The palatial lodgings of the high-ranking English judiciary are run like gentlemen’s clubs where ladies are expected to retire after dinner to leave the men to talk, claims a senior female judge who has decided to speak out about sexism in the law.
In an interview in the Law Society book Women in the Law, published next Monday, the Court of Appeal judge says she has been “deeply affronted” that in the company of male judges the assumption has been that women will withdraw from the dining room.
Judges’ lodgings, many of them listed buildings, accommodate High Court judges when they are sitting in courts away from home, and the etiquette of each lodgings is dictated by the most senior judge in residence.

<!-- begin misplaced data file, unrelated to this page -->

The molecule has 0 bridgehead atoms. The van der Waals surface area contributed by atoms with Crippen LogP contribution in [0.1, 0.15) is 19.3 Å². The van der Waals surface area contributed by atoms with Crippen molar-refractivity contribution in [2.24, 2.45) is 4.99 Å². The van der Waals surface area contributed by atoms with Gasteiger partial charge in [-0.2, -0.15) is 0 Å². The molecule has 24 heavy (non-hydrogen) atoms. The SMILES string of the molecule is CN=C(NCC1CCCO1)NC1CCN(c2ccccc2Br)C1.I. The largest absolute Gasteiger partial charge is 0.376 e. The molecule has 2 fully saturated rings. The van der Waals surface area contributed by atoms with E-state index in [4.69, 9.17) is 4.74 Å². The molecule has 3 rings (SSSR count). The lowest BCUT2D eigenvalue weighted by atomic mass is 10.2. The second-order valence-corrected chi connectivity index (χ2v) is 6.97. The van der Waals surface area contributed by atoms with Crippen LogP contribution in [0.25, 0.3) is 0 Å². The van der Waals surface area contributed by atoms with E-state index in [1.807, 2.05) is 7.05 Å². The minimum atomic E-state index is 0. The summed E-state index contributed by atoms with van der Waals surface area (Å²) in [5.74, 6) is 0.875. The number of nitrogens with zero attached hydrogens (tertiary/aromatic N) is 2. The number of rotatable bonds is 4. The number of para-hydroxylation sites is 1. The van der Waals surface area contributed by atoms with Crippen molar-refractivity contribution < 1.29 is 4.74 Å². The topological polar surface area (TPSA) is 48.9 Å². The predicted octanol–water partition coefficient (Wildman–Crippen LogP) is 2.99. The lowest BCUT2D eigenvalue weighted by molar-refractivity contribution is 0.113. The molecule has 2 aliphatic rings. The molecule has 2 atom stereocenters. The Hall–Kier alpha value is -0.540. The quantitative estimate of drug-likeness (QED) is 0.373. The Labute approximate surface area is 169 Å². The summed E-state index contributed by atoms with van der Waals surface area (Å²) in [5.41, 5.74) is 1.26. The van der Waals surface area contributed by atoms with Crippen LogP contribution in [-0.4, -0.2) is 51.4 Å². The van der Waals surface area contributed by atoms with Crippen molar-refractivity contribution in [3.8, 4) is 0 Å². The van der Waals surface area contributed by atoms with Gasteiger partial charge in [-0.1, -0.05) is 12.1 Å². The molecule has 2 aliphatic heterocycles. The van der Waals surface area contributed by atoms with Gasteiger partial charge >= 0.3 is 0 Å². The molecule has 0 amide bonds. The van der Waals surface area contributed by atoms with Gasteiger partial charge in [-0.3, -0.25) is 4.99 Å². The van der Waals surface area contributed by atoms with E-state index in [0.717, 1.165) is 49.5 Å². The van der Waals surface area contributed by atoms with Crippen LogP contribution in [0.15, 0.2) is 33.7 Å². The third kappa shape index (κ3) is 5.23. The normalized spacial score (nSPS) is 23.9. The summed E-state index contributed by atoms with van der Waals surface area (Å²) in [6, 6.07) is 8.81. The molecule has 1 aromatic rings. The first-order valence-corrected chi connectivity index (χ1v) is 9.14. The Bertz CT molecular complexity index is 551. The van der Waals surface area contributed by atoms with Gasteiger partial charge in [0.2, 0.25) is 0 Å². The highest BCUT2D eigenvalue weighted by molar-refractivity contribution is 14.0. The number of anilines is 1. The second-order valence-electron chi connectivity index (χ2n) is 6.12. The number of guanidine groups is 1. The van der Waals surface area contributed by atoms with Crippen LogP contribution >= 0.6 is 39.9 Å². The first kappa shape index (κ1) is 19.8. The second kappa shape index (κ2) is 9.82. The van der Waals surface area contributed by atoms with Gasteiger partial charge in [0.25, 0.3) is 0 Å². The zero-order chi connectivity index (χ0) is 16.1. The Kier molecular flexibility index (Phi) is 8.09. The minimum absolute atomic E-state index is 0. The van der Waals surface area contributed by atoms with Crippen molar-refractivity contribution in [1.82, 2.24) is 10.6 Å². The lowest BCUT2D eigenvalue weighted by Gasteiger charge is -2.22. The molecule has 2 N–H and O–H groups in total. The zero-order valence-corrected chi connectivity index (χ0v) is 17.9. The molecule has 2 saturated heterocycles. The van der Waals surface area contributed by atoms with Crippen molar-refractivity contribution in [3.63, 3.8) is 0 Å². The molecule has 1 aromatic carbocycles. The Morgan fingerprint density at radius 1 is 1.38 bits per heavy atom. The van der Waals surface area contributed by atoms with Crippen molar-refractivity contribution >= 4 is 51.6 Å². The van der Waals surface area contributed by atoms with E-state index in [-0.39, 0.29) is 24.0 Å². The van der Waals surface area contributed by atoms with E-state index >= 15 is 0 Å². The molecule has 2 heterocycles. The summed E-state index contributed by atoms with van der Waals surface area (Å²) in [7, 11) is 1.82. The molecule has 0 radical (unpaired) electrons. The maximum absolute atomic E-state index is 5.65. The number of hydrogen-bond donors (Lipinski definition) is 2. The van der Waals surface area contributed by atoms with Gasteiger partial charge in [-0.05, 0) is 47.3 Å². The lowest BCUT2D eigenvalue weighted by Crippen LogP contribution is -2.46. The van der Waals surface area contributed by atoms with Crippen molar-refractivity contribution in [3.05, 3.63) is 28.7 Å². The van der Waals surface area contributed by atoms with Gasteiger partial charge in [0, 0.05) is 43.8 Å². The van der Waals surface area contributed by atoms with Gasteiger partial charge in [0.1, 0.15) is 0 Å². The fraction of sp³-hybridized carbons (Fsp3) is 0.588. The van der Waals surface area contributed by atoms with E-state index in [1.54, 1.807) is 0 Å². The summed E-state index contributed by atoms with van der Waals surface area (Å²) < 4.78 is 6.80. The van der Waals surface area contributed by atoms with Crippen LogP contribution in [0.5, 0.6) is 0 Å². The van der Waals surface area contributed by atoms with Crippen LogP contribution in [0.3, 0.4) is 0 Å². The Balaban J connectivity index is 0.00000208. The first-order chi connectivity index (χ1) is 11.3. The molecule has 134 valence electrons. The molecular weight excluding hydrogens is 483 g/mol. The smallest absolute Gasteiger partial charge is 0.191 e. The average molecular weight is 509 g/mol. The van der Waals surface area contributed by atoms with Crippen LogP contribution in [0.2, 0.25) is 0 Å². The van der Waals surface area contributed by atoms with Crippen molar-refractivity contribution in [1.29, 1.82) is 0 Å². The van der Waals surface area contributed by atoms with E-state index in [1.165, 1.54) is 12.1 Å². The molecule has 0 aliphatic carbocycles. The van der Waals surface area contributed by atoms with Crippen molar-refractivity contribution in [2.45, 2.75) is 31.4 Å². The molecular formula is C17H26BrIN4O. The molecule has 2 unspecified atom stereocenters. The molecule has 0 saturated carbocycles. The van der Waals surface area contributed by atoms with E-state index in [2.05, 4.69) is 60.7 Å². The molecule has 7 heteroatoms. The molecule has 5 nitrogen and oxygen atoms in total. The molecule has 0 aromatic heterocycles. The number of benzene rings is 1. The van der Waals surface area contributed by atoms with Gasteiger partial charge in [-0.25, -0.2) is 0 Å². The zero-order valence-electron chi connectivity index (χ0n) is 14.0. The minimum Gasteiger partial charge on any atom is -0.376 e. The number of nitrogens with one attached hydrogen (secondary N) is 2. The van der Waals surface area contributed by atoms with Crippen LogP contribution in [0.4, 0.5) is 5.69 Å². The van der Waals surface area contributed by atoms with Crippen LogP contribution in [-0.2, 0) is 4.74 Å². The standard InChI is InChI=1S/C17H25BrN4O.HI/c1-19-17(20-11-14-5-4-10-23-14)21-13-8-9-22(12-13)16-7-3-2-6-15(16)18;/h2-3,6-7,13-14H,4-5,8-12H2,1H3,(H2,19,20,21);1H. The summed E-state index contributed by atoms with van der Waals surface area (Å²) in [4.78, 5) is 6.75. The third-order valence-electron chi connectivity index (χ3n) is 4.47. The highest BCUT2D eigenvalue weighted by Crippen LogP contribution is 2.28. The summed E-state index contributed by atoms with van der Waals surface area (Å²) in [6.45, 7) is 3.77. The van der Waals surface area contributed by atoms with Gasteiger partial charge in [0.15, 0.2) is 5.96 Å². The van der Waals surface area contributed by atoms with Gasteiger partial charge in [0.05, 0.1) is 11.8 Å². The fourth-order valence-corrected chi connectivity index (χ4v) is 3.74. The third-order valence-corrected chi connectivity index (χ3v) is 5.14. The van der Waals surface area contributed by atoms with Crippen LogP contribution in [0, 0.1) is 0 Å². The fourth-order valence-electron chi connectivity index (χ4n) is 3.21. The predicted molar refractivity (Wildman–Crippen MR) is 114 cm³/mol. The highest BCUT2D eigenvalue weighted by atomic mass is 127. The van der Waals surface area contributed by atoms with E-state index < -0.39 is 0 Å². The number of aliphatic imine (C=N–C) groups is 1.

In another interview, Dame Elizabeth Butler-Sloss, president of the family division of the High Court and the most senior female judge in England and Wales, recalls a male solicitor demanding a male pupil barrister rather than a “qualified woman”. She says she also had to lower the timbre of her voice to make an impact at the Bar.
The book suggests sexism still obstructs many women trying to make a career in the legal profession, and senior judges remain mostly white, male and middle-class, despite government attempts to broaden representation in the judiciary.
Very few women have broken through into the higher ranks of the judiciary. Only three of 36 Court of Appeal judges are women, as are six of the 107 High Court judges. There has never been a female law lord.